Welcome to Part III of our series. Today we will examine the training standards for Healthcare Support Workers (HCSWs) and how the administration of immunisation differs for this group of practitioners.
In addition to part III, let’s also take a quick look at the impact of lock down on clinical training.
In Wales, Scotland, Northern Ireland and England we are experiencing a range of forms of ‘lock down’. Whilst many other industries are able to transition to home working, healthcare has its limitations. At Health Academy, we do not believe that any form of ‘lock down’ should compromise care. Health Academy is led by clinicians that have worked in the NHS throughout the pandemic, therefore, we appreciate the challenges and will be remaining open throughout any form of ‘lock down’. We will continue to provide high quality clinical training, including both theory and practical elements.
Background to the Standards
The National Minimum Standards and Core Curriculum for Immunisation Training of Healthcare Support Workers document sets out a recommended minimum framework for developing training to meet the needs of HCSWs administering influenza, shingles and pneumococcal vaccinations to adults and the live attenuated intranasal influenza vaccine to children. We are currently waiting to see if the document will be amended to allow HCSWs to administer Covid-19 vaccines for when the need arises.
Can non-registered healthcare staff actually administer vaccinations?
Yes they can – depending on their experience and qualifications. It is recommended that only HCSWs who have achieved education and training to Level 3 of the Qualifications and Credit Framework (QCF) or equivalent in England and Wales with at least 2 years’ experience as a HCSW should be considered for training in vaccine administration. HCSWs working at this level are likely to be at Level 3 or above of the NHS Career Framework or the NHS Wales Skills and Career Development Framework for Clinical Healthcare Support Workers.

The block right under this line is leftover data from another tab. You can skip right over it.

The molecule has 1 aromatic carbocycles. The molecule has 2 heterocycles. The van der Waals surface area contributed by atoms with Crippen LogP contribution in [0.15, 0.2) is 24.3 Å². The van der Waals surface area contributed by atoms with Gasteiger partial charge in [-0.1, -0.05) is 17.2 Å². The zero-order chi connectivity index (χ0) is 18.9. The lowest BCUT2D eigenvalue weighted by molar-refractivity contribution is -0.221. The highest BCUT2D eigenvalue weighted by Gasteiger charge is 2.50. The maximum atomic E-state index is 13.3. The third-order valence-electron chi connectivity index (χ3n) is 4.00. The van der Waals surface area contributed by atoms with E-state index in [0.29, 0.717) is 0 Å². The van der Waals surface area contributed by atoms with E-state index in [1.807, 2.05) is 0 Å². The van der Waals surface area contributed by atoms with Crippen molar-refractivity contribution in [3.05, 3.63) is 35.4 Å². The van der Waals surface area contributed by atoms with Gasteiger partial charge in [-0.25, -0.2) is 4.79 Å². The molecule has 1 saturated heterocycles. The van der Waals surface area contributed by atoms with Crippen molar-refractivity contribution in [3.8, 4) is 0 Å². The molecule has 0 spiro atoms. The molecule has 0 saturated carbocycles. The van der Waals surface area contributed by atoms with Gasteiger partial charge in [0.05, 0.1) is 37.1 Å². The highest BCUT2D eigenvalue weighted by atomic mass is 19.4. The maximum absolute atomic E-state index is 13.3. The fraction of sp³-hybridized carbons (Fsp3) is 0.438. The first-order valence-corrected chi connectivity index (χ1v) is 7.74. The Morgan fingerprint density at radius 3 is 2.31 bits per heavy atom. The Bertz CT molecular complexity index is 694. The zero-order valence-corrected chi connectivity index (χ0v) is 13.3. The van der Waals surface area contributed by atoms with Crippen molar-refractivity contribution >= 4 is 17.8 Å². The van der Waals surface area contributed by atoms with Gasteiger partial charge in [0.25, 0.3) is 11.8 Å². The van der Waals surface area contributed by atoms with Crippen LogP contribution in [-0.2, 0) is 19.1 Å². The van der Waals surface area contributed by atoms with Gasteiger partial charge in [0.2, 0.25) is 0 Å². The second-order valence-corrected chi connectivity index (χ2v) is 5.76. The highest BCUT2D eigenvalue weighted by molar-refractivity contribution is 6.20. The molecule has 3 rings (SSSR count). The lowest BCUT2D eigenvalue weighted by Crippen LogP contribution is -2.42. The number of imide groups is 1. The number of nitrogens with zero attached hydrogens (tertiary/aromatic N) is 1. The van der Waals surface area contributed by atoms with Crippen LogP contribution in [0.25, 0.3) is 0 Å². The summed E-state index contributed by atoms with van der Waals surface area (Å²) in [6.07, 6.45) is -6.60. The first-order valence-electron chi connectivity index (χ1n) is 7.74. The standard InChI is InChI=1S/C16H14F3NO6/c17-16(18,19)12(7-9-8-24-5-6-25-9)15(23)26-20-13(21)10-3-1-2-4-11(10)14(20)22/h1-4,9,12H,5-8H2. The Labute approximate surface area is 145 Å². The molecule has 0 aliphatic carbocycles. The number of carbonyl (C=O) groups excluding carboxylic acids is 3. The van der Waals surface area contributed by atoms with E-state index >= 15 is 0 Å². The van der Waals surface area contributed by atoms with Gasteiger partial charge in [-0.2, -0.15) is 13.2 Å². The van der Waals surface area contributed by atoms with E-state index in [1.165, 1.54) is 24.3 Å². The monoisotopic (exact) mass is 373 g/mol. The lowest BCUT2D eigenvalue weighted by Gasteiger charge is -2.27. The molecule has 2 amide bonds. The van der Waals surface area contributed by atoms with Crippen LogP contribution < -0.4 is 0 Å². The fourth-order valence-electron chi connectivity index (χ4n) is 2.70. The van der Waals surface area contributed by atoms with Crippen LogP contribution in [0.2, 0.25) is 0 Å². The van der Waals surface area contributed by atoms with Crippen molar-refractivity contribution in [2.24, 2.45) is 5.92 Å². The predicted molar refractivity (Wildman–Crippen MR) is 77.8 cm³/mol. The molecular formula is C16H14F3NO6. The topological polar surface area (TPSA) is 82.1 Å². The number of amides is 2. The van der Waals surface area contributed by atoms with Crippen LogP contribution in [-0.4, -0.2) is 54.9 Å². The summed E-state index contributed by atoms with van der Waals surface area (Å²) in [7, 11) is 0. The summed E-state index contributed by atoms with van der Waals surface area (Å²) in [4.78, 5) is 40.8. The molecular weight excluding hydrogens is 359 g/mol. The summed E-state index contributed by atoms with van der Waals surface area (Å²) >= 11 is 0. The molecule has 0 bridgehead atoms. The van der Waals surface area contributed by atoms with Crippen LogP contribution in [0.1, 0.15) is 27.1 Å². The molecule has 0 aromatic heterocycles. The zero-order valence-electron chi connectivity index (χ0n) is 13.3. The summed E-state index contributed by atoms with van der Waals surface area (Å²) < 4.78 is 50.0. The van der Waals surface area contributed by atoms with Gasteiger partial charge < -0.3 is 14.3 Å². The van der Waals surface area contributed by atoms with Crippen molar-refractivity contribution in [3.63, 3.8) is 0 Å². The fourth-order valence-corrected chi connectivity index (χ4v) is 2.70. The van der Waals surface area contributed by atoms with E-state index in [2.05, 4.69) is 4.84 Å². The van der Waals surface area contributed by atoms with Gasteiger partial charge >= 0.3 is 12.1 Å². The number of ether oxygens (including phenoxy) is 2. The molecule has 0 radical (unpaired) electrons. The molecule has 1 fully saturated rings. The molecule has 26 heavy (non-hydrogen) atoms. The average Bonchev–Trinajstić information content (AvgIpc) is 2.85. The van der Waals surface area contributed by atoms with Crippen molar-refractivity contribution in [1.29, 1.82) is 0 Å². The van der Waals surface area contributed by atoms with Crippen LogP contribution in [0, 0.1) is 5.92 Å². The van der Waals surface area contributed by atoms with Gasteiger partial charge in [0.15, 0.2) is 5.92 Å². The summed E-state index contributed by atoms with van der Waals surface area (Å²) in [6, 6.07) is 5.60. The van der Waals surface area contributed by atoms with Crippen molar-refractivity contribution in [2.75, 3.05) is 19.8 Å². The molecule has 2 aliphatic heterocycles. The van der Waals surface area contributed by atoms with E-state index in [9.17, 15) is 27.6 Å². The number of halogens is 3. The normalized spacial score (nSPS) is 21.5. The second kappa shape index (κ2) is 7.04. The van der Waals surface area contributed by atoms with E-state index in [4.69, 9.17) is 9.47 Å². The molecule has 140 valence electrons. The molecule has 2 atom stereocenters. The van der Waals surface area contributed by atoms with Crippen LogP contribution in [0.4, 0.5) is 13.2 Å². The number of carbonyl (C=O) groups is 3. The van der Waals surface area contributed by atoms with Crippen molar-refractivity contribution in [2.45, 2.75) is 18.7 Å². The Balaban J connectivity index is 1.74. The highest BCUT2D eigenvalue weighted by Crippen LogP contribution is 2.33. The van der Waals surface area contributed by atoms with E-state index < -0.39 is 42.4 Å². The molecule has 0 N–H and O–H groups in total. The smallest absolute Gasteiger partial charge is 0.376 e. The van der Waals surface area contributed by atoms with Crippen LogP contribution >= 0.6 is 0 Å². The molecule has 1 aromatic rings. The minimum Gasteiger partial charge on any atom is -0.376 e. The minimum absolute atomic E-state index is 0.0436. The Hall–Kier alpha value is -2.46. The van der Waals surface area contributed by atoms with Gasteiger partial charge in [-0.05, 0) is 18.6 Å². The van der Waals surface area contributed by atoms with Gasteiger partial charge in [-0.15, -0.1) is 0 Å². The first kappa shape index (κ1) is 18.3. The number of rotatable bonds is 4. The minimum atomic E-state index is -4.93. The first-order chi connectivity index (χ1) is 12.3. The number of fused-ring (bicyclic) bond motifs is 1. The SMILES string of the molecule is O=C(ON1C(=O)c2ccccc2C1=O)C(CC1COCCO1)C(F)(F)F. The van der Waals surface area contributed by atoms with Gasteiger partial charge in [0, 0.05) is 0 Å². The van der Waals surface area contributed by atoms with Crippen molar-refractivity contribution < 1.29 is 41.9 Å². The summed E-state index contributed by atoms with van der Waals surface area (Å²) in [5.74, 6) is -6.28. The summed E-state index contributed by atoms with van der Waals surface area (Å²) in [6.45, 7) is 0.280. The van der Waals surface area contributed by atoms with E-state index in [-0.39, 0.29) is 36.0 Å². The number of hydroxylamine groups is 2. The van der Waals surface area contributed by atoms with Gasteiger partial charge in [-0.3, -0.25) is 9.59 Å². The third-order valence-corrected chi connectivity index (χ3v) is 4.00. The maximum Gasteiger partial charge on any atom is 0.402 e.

Can HCSWs give vaccines on a Patient Group Direction (PGD) like Registered Health Care Practitioners?
No, not currently.
PGDs allow registered health care practitioners to administer certain ‘prescription only’ medications without being prescribers. The PGD must be written and signed by a doctor and a registered pharmacist. The administering practitioner must then read the PGD and also sign to confirm that they have read and understood it. They are then authorised to administer the medication or vaccine without the prescriber being present only if the patient falls into the categories as outlined in the PGD.
The Medicines Act does not allow HCSWs to administer Prescription Only Medicines (POMs) under a PGD as they are not included in the list of authorised persons. An authorised person is one who is professionally regulated – HCSWs therefore have to use a Patient Specific Direction (PSD) or signed prescription as authority
How can HCSWs give vaccines?